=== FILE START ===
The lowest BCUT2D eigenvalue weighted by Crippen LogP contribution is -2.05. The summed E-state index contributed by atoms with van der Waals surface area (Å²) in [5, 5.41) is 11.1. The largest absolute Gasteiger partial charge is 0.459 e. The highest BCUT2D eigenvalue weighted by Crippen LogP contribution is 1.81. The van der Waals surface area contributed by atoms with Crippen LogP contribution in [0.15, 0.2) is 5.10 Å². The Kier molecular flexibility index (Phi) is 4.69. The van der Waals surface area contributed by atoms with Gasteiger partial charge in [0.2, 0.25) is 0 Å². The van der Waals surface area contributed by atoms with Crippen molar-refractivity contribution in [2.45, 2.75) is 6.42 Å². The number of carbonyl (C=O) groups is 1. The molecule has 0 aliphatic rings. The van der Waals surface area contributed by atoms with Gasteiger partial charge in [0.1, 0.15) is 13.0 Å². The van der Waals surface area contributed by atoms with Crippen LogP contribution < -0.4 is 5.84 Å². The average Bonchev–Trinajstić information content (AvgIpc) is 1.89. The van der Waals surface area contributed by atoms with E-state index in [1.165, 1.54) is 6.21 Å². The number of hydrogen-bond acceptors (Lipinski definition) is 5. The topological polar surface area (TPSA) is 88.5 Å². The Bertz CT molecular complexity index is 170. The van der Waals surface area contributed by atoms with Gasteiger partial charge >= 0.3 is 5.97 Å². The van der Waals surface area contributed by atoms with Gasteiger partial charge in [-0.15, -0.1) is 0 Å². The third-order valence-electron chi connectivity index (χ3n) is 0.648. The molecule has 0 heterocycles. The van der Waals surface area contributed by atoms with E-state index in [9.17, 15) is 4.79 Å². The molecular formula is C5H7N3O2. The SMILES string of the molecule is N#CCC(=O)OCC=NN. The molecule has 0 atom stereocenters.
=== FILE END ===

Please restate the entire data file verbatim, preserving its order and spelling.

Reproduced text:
The lowest BCUT2D eigenvalue weighted by Crippen LogP contribution is -2.05. The summed E-state index contributed by atoms with van der Waals surface area (Å²) in [5, 5.41) is 11.1. The largest absolute Gasteiger partial charge is 0.459 e. The highest BCUT2D eigenvalue weighted by Crippen LogP contribution is 1.81. The van der Waals surface area contributed by atoms with Crippen LogP contribution in [0.15, 0.2) is 5.10 Å². The Kier molecular flexibility index (Phi) is 4.69. The van der Waals surface area contributed by atoms with Gasteiger partial charge in [0.2, 0.25) is 0 Å². The van der Waals surface area contributed by atoms with Crippen molar-refractivity contribution in [2.45, 2.75) is 6.42 Å². The number of carbonyl (C=O) groups is 1. The molecule has 0 aliphatic rings. The van der Waals surface area contributed by atoms with Gasteiger partial charge in [0.1, 0.15) is 13.0 Å². The van der Waals surface area contributed by atoms with Crippen LogP contribution < -0.4 is 5.84 Å². The average Bonchev–Trinajstić information content (AvgIpc) is 1.89. The van der Waals surface area contributed by atoms with E-state index in [1.165, 1.54) is 6.21 Å². The number of hydrogen-bond acceptors (Lipinski definition) is 5. The topological polar surface area (TPSA) is 88.5 Å². The Bertz CT molecular complexity index is 170. The van der Waals surface area contributed by atoms with Gasteiger partial charge >= 0.3 is 5.97 Å². The van der Waals surface area contributed by atoms with Gasteiger partial charge in [-0.15, -0.1) is 0 Å². The third-order valence-electron chi connectivity index (χ3n) is 0.648. The molecule has 0 heterocycles. The van der Waals surface area contributed by atoms with E-state index in [9.17, 15) is 4.79 Å². The molecular formula is C5H7N3O2. The SMILES string of the molecule is N#CCC(=O)OCC=NN. The molecule has 0 atom stereocenters.